Rotator cuff strengthening exercises are the key to shoulder health, whether you are trying to build strength, recover from a shoulder injury or avoid injury. In my case it was a damaged shoulder that got me looking into ways to strengthen my rotator cuff but whatever got you started you can learn from my experience.
Shoulders are the most complicated joint that we have. They have to be simply so that they can give us the wide range of movement that we enjoy. They can move our arms in almost any direction. This flexibility comes about because the shoulder is a very shallow ball and socket joint. The ball at the head of the arm sits on a shallow socket of bone at the edge of the shoulder blade. If you think of this as like a soccer ball sitting on a saucer you get apicture of teh make up of teh joint.
Although the shape of the shoulder gives us the benefit of a wide range of movement it also gives the shoulder its inherent weakness which is that it is very easy to knock the ball off the saucer and dislocate the shoulder.
Along with cartilage and ligaments the rotator cuff group of muscles are designed to hold the ball on the saucer preventing dislocation and giving us stability in the joint. Whenever we use our shoulder joints in a way that puts a strain on them, our cuff muscles pull on the arm to hold it in the socket. They are worked hardest when we rotate our arm, hence the name. When we raise our arm out to the side or front we put an extra load on the rotator cuff. This is why these movements hurt if you have damaged the rotator cuff.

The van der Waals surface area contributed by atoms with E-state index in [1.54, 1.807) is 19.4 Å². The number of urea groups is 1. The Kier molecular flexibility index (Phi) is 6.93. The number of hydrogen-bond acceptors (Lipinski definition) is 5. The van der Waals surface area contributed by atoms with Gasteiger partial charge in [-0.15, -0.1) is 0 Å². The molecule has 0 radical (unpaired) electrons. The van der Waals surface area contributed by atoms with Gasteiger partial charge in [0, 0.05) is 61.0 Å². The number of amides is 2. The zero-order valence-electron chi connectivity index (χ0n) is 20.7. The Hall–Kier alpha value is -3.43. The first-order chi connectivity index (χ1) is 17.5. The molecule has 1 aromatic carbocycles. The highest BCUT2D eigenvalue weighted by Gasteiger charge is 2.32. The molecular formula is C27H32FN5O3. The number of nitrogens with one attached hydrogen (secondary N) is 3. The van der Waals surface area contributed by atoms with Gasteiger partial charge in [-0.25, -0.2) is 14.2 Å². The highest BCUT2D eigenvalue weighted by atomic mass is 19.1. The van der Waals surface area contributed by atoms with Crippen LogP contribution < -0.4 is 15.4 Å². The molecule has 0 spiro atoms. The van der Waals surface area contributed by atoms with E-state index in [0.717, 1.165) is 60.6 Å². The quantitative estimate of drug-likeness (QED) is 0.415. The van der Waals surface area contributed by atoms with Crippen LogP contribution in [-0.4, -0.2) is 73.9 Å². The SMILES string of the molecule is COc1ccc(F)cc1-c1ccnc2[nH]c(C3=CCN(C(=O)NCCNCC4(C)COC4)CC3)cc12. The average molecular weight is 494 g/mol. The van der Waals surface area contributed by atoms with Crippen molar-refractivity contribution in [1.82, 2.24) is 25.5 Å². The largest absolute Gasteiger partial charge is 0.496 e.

So a weak or damaged rotator cuff equates to a weak shoulder. Research has shown that weight lifters who include rotator cuff strengthening exercises in their regime can lift significantly higher weights than those who neglect this group of muscles.
So the secret to healthier shoulders is to strengthen this group of muscles.
Unfortunately it is not quite that simple if you have damaged your rotator cuff. I had managed to tear my left rotator cuff lifting something that was too heavy. I was booked for shoulder surgery to correct the problem but through exercise managed to avoid surgery.
The first thing I had to do was rest my shoulder properly avoiding any movement that caused pain. I stopped driving and rearranged my desk at work to help with this. At the same time I treated the pain and inflammation with anti inflammatory drugs.
Then I started some stretches to help bring back the mobility in my shoulder. Several months of not working properly had caused some stiffness.
Next I began a series of exercises designed to stabilise and strengthen not only the rotator cuff but the whole shoulder. These were low weight, low resistance exercises that gradually built up over a few weeks. Because I had actually torn my rotator cuff it was important to strengthen the other shoulder muscles in order that they could help the injured tendon while it healed. With over twenty muscles involved in moving your shoulder there are plenty to help out as long as you have got them working properly.
It took me a couple of months to get my shoulder back to one hundred percent pain free movement. It would have been much easier to have started exercising my rotator cuff before I tore it. So take my advice, if it's not too late, and start working on your shoulders.
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